- Lauren DeStefano
Publisher: Simon & Schusters Children's Publishing
Wither is a dystopian YA book, set in a post-apocalyptic world where only North America has survived (guess the nationality of the author!). The human race is left battling against a terrible, genetically created virus that kills every man at the age of 25, and every woman at the age of 20. In order to keep humanity alive teenage girls are often captured from their homes, and married off to become, essentially, baby-making machines.
One of these abducted teens is Rhine, a 16-year-old feisty blonde, who is torn away from her male twin and married, with two other abductees, to Linden – a sweet, deluded, rich 21-year-old, who is grieving the death of his first wife, and true love. Battling to hold on to the memory of who she is and where she came from, Rhine refuses to accept her virtual imprisonment, especially as Linden’s father Vaughan (one of the only older people left alive)is a shadowy, secretive scientist seeking a cure for the virus by any means necessary.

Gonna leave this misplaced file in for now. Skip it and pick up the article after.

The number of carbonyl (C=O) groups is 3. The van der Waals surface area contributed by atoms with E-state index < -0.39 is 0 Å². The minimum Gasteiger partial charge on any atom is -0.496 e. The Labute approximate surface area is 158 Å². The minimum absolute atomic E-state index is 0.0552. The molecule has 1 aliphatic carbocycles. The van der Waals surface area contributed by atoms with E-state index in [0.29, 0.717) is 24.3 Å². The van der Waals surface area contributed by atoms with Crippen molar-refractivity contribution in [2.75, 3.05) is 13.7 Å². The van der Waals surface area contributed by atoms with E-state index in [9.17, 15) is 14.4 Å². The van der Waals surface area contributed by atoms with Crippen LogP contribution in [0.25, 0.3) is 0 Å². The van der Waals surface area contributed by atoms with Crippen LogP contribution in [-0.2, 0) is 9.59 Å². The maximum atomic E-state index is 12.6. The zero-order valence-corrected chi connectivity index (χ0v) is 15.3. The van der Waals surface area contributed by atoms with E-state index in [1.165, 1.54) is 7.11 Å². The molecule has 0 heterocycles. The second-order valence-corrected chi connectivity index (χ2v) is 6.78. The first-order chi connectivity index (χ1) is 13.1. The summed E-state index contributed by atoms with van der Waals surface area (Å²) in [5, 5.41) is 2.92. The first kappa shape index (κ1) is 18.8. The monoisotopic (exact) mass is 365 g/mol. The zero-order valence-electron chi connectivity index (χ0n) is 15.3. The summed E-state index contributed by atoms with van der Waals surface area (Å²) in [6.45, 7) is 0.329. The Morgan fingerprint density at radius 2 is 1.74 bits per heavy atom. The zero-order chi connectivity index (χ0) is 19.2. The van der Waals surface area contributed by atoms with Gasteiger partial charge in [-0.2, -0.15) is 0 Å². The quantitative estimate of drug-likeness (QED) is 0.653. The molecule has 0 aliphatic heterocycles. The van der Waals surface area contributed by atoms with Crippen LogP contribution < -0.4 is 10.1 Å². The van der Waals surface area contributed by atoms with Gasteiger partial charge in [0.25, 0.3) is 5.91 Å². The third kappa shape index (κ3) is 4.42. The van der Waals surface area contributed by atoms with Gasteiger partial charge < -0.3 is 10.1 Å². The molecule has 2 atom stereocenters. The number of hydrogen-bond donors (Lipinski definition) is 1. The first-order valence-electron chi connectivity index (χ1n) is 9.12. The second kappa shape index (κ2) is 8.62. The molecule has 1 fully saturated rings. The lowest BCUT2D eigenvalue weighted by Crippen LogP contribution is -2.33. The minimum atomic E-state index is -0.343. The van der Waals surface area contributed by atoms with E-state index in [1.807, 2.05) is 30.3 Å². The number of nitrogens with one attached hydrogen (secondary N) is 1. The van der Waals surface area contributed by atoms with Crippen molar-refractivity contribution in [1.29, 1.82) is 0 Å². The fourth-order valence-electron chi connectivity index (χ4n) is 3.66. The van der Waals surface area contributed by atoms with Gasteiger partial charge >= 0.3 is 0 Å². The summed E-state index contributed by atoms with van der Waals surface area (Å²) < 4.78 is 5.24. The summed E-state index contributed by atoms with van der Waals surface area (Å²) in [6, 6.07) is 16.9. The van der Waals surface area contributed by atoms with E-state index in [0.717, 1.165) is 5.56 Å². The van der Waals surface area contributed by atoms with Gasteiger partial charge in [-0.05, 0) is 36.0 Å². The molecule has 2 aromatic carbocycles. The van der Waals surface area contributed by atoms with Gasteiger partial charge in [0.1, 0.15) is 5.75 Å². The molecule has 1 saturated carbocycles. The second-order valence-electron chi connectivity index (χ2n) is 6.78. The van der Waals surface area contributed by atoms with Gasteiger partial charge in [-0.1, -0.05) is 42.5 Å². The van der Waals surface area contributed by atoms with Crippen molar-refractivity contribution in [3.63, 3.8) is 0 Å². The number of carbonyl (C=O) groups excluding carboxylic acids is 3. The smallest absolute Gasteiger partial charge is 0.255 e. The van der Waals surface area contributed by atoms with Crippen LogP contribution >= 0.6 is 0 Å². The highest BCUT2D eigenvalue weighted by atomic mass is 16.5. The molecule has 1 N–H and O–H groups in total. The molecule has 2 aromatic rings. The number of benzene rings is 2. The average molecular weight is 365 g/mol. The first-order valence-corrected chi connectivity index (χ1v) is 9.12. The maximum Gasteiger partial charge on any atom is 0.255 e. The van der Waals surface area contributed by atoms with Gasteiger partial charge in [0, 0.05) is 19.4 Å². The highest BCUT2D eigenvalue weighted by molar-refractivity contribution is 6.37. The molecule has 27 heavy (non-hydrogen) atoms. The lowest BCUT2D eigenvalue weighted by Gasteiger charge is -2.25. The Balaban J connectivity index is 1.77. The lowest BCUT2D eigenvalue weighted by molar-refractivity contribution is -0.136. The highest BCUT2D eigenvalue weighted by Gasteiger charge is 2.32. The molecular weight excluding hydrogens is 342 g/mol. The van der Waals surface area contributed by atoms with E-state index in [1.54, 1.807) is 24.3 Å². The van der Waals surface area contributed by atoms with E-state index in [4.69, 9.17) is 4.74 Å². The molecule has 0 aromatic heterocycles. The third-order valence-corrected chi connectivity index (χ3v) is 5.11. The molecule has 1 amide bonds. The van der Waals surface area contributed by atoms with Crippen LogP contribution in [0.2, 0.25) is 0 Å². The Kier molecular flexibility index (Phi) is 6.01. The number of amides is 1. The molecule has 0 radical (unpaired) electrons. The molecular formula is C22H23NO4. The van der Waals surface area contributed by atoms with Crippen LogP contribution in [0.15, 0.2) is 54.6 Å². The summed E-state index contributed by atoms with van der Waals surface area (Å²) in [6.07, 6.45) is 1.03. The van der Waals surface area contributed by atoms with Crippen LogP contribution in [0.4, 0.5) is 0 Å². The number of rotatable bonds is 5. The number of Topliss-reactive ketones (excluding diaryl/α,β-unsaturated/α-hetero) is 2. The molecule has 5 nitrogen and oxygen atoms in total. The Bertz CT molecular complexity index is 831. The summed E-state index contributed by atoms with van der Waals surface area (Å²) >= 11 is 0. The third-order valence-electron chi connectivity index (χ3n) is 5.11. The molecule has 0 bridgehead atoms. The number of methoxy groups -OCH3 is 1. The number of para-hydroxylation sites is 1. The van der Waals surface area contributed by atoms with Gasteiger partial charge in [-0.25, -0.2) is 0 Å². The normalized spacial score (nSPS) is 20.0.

Rhine forms a strong, wonderfully believable bond with her ‘sister wives’ despite her refusal to accept their situation, and her interactions with Vaughan inject a strong sense of peril into the novel. The world that has survived is familiar enough to sit easy within the story, yet wonderous enough for us to share in Rhine’s awe at the life the remaining rich people live.
It’s not all perfect though – a lot of questions are left unanswered, and not always in a good way! Why Rhine never chooses to enlighten Linden as to his father’s true nature is beyond me, as is the murder of unwanted brides. The love triangle that develops is totally believable for once branch, but perplexing for the other. I also have to admit, I really don’t like, or get, the cover-art. All in all though an excellent start to The Chemical Garden trilogy, and one I shall be continuing with.
One for fans of Divergent and The Forest of Hands and Teeth, 8 out of 10.